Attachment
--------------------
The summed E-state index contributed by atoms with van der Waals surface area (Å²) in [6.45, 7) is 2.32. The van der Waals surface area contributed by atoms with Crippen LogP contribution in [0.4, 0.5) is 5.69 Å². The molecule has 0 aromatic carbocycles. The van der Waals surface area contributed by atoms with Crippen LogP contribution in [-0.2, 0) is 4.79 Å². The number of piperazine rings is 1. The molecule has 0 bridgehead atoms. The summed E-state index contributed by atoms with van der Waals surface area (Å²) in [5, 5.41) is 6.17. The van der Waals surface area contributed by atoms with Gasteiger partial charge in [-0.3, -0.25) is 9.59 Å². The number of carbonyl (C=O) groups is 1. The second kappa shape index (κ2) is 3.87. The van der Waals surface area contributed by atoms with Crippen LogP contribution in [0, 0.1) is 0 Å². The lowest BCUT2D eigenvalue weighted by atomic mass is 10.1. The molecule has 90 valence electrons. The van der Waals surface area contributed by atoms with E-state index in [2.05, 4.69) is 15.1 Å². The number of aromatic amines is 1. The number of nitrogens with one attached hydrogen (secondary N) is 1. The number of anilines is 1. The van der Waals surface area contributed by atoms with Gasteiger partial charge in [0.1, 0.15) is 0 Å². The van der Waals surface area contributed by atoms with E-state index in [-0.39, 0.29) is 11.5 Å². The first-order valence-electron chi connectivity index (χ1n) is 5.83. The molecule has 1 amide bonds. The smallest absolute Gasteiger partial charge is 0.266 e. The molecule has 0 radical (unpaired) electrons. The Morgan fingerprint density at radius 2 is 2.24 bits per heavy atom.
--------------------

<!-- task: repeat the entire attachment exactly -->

The summed E-state index contributed by atoms with van der Waals surface area (Å²) in [6.45, 7) is 2.32. The van der Waals surface area contributed by atoms with Crippen LogP contribution in [0.4, 0.5) is 5.69 Å². The molecule has 0 aromatic carbocycles. The van der Waals surface area contributed by atoms with Crippen LogP contribution in [-0.2, 0) is 4.79 Å². The number of piperazine rings is 1. The molecule has 0 bridgehead atoms. The summed E-state index contributed by atoms with van der Waals surface area (Å²) in [5, 5.41) is 6.17. The van der Waals surface area contributed by atoms with Gasteiger partial charge in [-0.3, -0.25) is 9.59 Å². The number of carbonyl (C=O) groups is 1. The second kappa shape index (κ2) is 3.87. The van der Waals surface area contributed by atoms with Crippen LogP contribution in [0, 0.1) is 0 Å². The lowest BCUT2D eigenvalue weighted by atomic mass is 10.1. The molecule has 90 valence electrons. The van der Waals surface area contributed by atoms with E-state index in [2.05, 4.69) is 15.1 Å². The number of aromatic amines is 1. The number of nitrogens with one attached hydrogen (secondary N) is 1. The number of anilines is 1. The van der Waals surface area contributed by atoms with Gasteiger partial charge in [0.1, 0.15) is 0 Å². The van der Waals surface area contributed by atoms with E-state index in [-0.39, 0.29) is 11.5 Å². The first-order valence-electron chi connectivity index (χ1n) is 5.83. The molecule has 1 amide bonds. The smallest absolute Gasteiger partial charge is 0.266 e. The molecule has 0 radical (unpaired) electrons. The Morgan fingerprint density at radius 2 is 2.24 bits per heavy atom.